Monday, 20 March 2017

A Giant Disappointment.

York 26 - Hornets 20

Welcome to the Rochdale Hornets emotional wringer.

From the chest-bursting pride of two weeks ago, we find ourselves this morning trying to not think too hard about that shadow of embarrassment lurking in our peripheral vision.

2017’s brutal wake-up call arrived in the shape of Hornets’ unshakeable hoodoo. We wrote in Friday’s preview of our discomfort of being the giant in a potential giant-killing and, from the moment that Danny Yates coughed the kick-off at four seconds after three, you sensed that it was going to be one of those afternoons.

While York kept their game-plan brutally simple - fast ruck-speed, direct running, minimal errors and something tricky to think about on the last tackle - Hornets disintegrated into a mess of dropped-ball, forced passes, cheap penalties and - for the first time this season - some decidedly flaky defending.

James Ford’s masterstroke, though, was to persuade Jon Presley to put his boots back on. So often Hornets’ tormentor-in-chief last season, he produced a tight, controlled performance that proved to be the difference.

Indeed, after 15 minutes, two kicks into the in-goal had yielded tries for Smith and Batchelor to give York a dream start. Hornets at this point barely having carried the ball. In between Tyson-Wilson slotted a penalty and the Knights looked good value for a 14-nil lead.

When - after half an hour - Hornets finally got some meaningful possession they capitalised. First Lewis Palfrey trickling the ball behind the defence for Miles Greenwood to score; then a bit of a freak try as a Palfrey bomb was lost in flight by York defenders, skittling off Tyson-Wilson for Chris Riley to touch-down. Within the space of three minutes, Hornets back in the contest at 14-12.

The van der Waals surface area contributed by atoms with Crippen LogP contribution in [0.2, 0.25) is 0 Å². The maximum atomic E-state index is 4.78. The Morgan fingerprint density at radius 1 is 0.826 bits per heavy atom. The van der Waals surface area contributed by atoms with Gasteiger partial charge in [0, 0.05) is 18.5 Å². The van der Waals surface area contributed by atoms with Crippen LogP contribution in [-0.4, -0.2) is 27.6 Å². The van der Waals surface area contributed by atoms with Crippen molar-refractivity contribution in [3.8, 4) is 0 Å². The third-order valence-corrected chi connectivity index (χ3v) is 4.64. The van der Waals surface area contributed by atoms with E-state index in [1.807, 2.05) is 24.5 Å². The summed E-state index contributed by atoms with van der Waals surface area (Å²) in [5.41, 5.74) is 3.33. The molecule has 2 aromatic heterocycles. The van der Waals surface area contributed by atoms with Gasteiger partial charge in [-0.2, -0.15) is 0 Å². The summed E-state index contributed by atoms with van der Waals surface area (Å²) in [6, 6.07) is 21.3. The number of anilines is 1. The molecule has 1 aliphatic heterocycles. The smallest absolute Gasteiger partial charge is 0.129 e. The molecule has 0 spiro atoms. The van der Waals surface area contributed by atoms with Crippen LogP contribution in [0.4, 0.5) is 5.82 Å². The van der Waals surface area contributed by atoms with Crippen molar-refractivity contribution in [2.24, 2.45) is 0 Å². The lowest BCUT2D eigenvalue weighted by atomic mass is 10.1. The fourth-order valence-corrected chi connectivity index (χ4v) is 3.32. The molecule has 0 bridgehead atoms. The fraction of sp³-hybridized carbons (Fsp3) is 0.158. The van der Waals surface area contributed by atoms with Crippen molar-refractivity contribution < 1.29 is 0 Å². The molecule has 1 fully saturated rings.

Having clawed their way back, Hornets switched off with seconds of the half remaining, allowing Moran to crash through and score a coach-killing try, Tyson-Wilson added the extras and Hornets retired to the sheds 20-12 down for what we imagine was a frank exchange of views.

Hornets started the second half with visibly more purpose, but fell foul of some indifferent refereeing. First Jo Taira seemed to have scored a perfectly vallid try only for it to be struck-off for a highly dubious double movement, then Jono Smith was held-up in-goal despite being face-down on the ball.

Hornets then had a six-minute purple-patch: Lewis Galbraith embarking on a wide, meandering run to send in Rob Massam, followed by swift-hands right for Chris Riley to score out wide. 20-all with 20 to play.

With Hornets looking increasingly desperate to seize control of the game, the errors continued to mount and with time ebbing away there was whispered discussion about the golden point. All that became moot in the 73rd minute when Presley produced a cool offload in traffic to send in the other Tyson-Wilson, his brother spot on with the boot.

Hornets spent the last seven minutes banging their heads on the York defensive wall, closest to a break being a Ryan Maneely step that almost took him clear of a last-ditch grasping tackle.

In the wash-up, this was a shocker in every sense of the word. Hornets couldn’t play this badly again if they tried. But while the result was pretty humiliating, it provides a real test for Alan Kilshaw and his squad. Having had a bit of a boom start to life in the Championship, this result asks lots of questions and they need a big response.

Ultimately, if what doesn’t kill you makes you stronger, we can hope that this wretched result serves  some sort of fortifying purpose. But at the moment it just feels like a chastening disappointment - and, it seems, York seemed destined to continue to lurk in Hornets' blind-spot.